Kenney hopes to have trash collection “back on track” next week

Mayor Jim Kenney will have to contend with a projected $450 million budget deficit as he draws up his spending plan over the coming months.
PHOTO: Metro File

City leaders are hoping to return to a normal schedule for trash and recycling pick-up on Monday after weeks of delays.

Sanitation crews are about a day behind on trash, though in some neighborhoods, collection has caught up, Mayor Jim Kenney said during a press briefing Thursday afternoon.

Officials have said the delays have been caused by staff shortages due to the novel coronavirus pandemic and increased curbside tonnage, a result of people spending more time at home.

Kenney said 55 temporary trash collectors have been hired to help fill the gaps, and an additional 22 will be starting soon. His administration previously announced plans to hire a total of 125.

“Thanks to the measures we put in place, we are getting back on track,” Kenney said.

Residents are advised to set out their trash and recycling on their normal days.

Daily COVID-19 case counts in Philadelphia continue to trend below 100, with 88 new infections reported Thursday and a positive test rate of 3%.

“We are seeing continued progress against the coronavirus epidemic, with improving signs locally, regionally and nationally,” Health Commissioner Thomas Farley said.

During what officials characterized as the “second wave” of the pandemic, the health department noted an increase in cases among people under 40. Those numbers have evened out, and new cases are no longer predominately in younger people, Farley said.

An average of 3,000 city residents are tested every day, and city leaders have a goal of 5,000 tests per day.

Earlier this week, the U.S. Centers for Disease Control and Prevention updated its guidance, advising people that they may not need to be tested if they were exposed to someone with the virus and are asymptomatic.

The controversial change drew objections across the country, and Farley said Thursday that the health department is sticking by its guidelines that anyone with symptoms and people who have been exposed should be tested.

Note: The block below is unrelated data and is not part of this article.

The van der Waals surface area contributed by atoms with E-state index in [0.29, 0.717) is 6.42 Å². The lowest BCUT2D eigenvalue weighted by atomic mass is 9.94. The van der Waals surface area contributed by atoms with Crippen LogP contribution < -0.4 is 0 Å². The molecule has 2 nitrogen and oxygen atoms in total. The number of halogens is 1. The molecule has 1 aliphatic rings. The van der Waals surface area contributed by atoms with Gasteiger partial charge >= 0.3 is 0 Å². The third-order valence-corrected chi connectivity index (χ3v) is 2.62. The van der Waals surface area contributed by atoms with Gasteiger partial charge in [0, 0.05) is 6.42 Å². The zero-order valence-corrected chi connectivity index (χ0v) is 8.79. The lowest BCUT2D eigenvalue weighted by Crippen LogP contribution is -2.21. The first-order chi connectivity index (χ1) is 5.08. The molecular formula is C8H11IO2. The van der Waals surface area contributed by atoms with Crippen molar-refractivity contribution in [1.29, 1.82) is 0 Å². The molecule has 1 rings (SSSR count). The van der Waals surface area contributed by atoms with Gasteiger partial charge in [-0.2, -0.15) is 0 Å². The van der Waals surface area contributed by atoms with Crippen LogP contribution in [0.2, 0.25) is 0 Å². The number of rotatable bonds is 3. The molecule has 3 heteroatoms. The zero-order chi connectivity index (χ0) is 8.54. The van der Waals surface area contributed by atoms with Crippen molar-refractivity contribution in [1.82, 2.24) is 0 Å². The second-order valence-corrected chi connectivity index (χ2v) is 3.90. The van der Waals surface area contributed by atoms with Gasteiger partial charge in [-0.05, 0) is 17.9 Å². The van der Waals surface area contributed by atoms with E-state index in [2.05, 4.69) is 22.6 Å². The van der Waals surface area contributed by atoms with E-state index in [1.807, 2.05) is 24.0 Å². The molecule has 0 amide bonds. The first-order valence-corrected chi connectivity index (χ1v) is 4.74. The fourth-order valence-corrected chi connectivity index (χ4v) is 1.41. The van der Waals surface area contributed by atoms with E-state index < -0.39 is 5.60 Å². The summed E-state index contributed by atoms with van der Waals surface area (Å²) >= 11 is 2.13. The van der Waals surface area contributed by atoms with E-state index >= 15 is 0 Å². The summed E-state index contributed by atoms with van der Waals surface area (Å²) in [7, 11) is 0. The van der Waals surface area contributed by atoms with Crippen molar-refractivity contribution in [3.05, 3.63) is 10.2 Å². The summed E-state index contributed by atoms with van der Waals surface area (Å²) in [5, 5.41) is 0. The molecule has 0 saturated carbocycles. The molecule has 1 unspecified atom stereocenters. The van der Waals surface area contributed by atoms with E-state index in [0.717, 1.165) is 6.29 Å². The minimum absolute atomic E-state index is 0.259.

“As the case rates go down, testing those people who were exposed is even more important because we want to identify as many people with the infection as possible so that we can do contact tracing and stop the chain of transmission,” he said.

It’s recommended that people wait seven days after their exposure to get tested to ensure accurate results, he added.

In other coronavirus-related news, the School District of Philadelphia is adding 22 new meal distribution sites, for a total of 62, but the distribution locations will require recipients to provide a student identification number beginning next week.

Previously, families could receive the free meals, no questions asked. Kenney blamed the U.S. Department of Agriculture for not extending a waiver issued early in the pandemic that relaxed rules.

City and district representatives continue to push federal officials to lengthen the waiver period, Kenney said.

Only students who attend Philadelphia public schools or Kipp West PHL Preparatory Charter, Philadelphia Electric and Tech Charter, Math Civic and Science Charter, Prep Charter School of Math, Science Tech and Careers and Multi Cultural Academy Charter will be eligible under the new rules.

The grab-and-go sites will be open from 9 a.m. to noon Thursdays and are in addition to 31 city-operated food box distribution centers, which also operate on Thursdays between 10 a.m. and noon.

For more information about both food programs, visit

The Philadelphia Water Department has extended its shut-off moratorium, which began in March, through the end of September, officials said Thursday.

However, late bills will pile up and remain on a customer’s account. Anyone who needs help paying their water bill is encouraged to go to or call 215-685-6300.